How CBO and JCT Score Legislation

When bills with any potential revenue impact are proposed, they’re sent to CBO for a score, i.e., estimates, over a 10-year period, of how the legislative changes will increase or reduce federal revenues. JCT gets involved when the bills are tax-related.

As the op-ed author, Professor Ed Kleinbard explains, the experts try to predict how people will respond and to fold the results of those responses into the scores.

Say, for example, some Congress members want to raise the gas tax. CBO and/or JCT would factor in the likelihood that some people would drive less. Buy more fuel-efficient cars too perhaps. And so the revenue estimates wouldn’t be as high as a straightforward addition of the extra paid at the pump if drivers kept buying as much gas as they do now.

Congressman Ryan is thus pulling the wool over our eyes when he claims that the current scoring method fails to “take into consideration behavioral changes or economic effects.” Ditto the far right-wing Heritage Foundation’s tax and policy guru, who asserts that the current method is “static.”

How Dynamic Scoring Differs

Economic models that produce dynamic scores include estimated impacts on the entire economy and the revenue consequences thereof.

In the case of tax cuts for individuals, they’d factor in broad assumptions about what people would do, e.g., work more because they could keep more of what they earned (or less for the same reason), buy and/or invest more, which could ramp up production, create jobs and, therefore, boost income tax collections.

Similar sorts of assumptions for business tax cuts.

What the models don’t do, Kleinbard says, is factor in the consequences of tax cuts that don’t trigger spending cuts or tax hikes later. Nor, he adds, do they include the negative effects on economic output that would result from less government spending.

CBO actually does sometimes estimate “feedback effects” on the overall economy. But, it says, they tend to be “small relative to the direct budgetary effects.” And, as I said above, it never offers a single macroeconomic impact estimate.

Not what the Republican tax-cutters want. As Citizens for Tax Justice says, they’re looking for something like the oft-debunked Laffer curve, which has been used to argue that tax cuts pay for themselves.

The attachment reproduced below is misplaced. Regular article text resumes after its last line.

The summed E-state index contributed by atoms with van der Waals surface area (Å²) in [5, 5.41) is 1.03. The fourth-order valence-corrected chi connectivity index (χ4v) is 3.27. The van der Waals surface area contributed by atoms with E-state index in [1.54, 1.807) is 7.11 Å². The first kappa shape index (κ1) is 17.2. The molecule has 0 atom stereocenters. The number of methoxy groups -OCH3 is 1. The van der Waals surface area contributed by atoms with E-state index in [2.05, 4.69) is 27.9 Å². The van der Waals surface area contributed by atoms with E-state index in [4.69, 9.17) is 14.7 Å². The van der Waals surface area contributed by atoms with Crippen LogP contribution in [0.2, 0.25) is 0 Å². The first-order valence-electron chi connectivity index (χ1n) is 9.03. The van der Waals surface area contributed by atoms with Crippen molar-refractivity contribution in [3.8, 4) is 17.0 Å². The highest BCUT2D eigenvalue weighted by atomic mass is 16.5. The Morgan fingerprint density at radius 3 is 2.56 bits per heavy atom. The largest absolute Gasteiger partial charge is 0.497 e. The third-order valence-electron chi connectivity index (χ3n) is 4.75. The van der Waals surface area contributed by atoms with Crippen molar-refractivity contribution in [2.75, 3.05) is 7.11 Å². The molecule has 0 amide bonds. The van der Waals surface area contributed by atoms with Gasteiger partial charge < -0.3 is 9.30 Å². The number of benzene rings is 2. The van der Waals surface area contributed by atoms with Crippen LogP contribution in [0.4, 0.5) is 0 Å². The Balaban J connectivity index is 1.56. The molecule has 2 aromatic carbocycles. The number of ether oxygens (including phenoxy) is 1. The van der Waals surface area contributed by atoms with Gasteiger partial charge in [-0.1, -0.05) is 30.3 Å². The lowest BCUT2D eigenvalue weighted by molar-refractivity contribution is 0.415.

Implications of the One-Estimate Rule

All the responsible experts I’ve read emphasize the iffiness of dynamic scoring. Understandably, because as Kleinbard says, the models economist use involve a lot of assumptions about who will do what if taxes rise or fall.

The Center on Budget and Policy Priorities, which has been bird-dogging the issue, points out that JCT produced eight different estimates of the dynamic effects of just-retired Congressman Dave Camp’s tax reform plan.

They ranged from $50 billion to $700 billion in additional revenues over the first 10 years — or from another perspective, a 16-fold difference between the lowest and highest estimates of the increase in the total value of goods and services produced.

And which do you suppose Camp cited? Which do you suppose Republicans tax-writers would use if presented with the options?

But under the House rule, they wouldn’t be. They’d get just one — and instead of, rather than in addition to the conventional score that’s provided the basis for revenue estimates up until now. But only when they thought it would support their plans, since they could easily evade the “major legislation” standard when it wouldn’t.

And very importantly, they wouldn’t necessarily get the explanations for dynamic scores, as they have up until now. Which means that we wouldn’t have them either.

The model that produced the estimate Camp touted assumed that Congress would prevent the deficit from soaring by cutting transfer payments, e.g., Social Security, unemployment insurance, SNAP (food stamp) benefits.

One way or the other, the dynamic scoring gambit will ultimately feed arguments for cutting social insurance, safety net benefits and/or other programs that are properly viewed as investments, e.g., in science, infrastructure, public education. Like as not, all of the above.

That, Kleinbard concludes, “is what lies inside the Trojan horse of dynamic scoring.” And it’s why we everyday citizens ought to care about what seems so arcane.